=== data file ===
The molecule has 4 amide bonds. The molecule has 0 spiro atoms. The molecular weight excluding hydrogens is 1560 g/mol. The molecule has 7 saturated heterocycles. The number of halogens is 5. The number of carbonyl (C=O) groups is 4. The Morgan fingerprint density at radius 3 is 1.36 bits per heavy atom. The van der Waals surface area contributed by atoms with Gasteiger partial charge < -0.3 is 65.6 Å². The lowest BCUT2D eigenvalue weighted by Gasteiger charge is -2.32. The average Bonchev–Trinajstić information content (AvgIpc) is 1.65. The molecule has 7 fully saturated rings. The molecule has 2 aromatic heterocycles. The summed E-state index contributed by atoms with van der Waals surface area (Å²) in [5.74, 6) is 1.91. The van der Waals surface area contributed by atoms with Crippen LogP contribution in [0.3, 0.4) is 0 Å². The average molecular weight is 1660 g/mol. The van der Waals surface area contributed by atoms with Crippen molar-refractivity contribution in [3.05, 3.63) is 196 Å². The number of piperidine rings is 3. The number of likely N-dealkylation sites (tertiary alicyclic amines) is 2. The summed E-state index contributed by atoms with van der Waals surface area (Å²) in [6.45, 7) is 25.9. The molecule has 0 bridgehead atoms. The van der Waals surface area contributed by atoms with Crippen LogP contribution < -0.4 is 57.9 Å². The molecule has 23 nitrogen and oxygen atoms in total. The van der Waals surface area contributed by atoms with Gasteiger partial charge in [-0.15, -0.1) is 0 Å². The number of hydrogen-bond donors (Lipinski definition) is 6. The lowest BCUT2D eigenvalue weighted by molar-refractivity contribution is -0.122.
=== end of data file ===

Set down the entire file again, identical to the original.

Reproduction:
The molecule has 4 amide bonds. The molecule has 0 spiro atoms. The molecular weight excluding hydrogens is 1560 g/mol. The molecule has 7 saturated heterocycles. The number of halogens is 5. The number of carbonyl (C=O) groups is 4. The Morgan fingerprint density at radius 3 is 1.36 bits per heavy atom. The van der Waals surface area contributed by atoms with Gasteiger partial charge < -0.3 is 65.6 Å². The lowest BCUT2D eigenvalue weighted by Gasteiger charge is -2.32. The average Bonchev–Trinajstić information content (AvgIpc) is 1.65. The molecule has 7 fully saturated rings. The molecule has 2 aromatic heterocycles. The summed E-state index contributed by atoms with van der Waals surface area (Å²) in [5.74, 6) is 1.91. The van der Waals surface area contributed by atoms with Crippen LogP contribution in [0.3, 0.4) is 0 Å². The average molecular weight is 1660 g/mol. The van der Waals surface area contributed by atoms with Crippen molar-refractivity contribution in [3.05, 3.63) is 196 Å². The number of piperidine rings is 3. The number of likely N-dealkylation sites (tertiary alicyclic amines) is 2. The summed E-state index contributed by atoms with van der Waals surface area (Å²) in [6.45, 7) is 25.9. The molecule has 0 bridgehead atoms. The van der Waals surface area contributed by atoms with Crippen LogP contribution < -0.4 is 57.9 Å². The molecule has 23 nitrogen and oxygen atoms in total. The van der Waals surface area contributed by atoms with Gasteiger partial charge in [-0.15, -0.1) is 0 Å². The number of hydrogen-bond donors (Lipinski definition) is 6. The lowest BCUT2D eigenvalue weighted by molar-refractivity contribution is -0.122.